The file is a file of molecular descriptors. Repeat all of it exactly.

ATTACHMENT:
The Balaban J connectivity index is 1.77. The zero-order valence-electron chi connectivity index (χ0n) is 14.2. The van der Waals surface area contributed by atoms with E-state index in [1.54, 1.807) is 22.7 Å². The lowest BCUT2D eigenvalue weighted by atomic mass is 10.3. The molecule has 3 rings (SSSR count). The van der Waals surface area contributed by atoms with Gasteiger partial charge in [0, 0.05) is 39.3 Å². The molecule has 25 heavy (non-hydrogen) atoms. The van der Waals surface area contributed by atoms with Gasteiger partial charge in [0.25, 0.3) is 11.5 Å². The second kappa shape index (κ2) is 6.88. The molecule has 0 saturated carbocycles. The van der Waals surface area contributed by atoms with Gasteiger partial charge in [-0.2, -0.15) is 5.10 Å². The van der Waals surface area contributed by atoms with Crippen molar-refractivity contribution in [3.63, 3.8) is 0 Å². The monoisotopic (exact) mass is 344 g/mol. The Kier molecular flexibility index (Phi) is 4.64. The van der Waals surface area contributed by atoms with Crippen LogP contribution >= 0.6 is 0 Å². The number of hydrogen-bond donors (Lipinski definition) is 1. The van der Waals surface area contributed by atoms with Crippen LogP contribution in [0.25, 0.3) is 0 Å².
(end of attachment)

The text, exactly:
The Balaban J connectivity index is 1.77. The zero-order valence-electron chi connectivity index (χ0n) is 14.2. The van der Waals surface area contributed by atoms with E-state index in [1.54, 1.807) is 22.7 Å². The lowest BCUT2D eigenvalue weighted by atomic mass is 10.3. The molecule has 3 rings (SSSR count). The van der Waals surface area contributed by atoms with Gasteiger partial charge in [0, 0.05) is 39.3 Å². The molecule has 25 heavy (non-hydrogen) atoms. The van der Waals surface area contributed by atoms with Gasteiger partial charge in [0.25, 0.3) is 11.5 Å². The second kappa shape index (κ2) is 6.88. The molecule has 0 saturated carbocycles. The van der Waals surface area contributed by atoms with Gasteiger partial charge in [-0.2, -0.15) is 5.10 Å². The van der Waals surface area contributed by atoms with Crippen molar-refractivity contribution in [3.63, 3.8) is 0 Å². The monoisotopic (exact) mass is 344 g/mol. The Kier molecular flexibility index (Phi) is 4.64. The van der Waals surface area contributed by atoms with Crippen LogP contribution >= 0.6 is 0 Å². The number of hydrogen-bond donors (Lipinski definition) is 1. The van der Waals surface area contributed by atoms with Crippen LogP contribution in [0.25, 0.3) is 0 Å².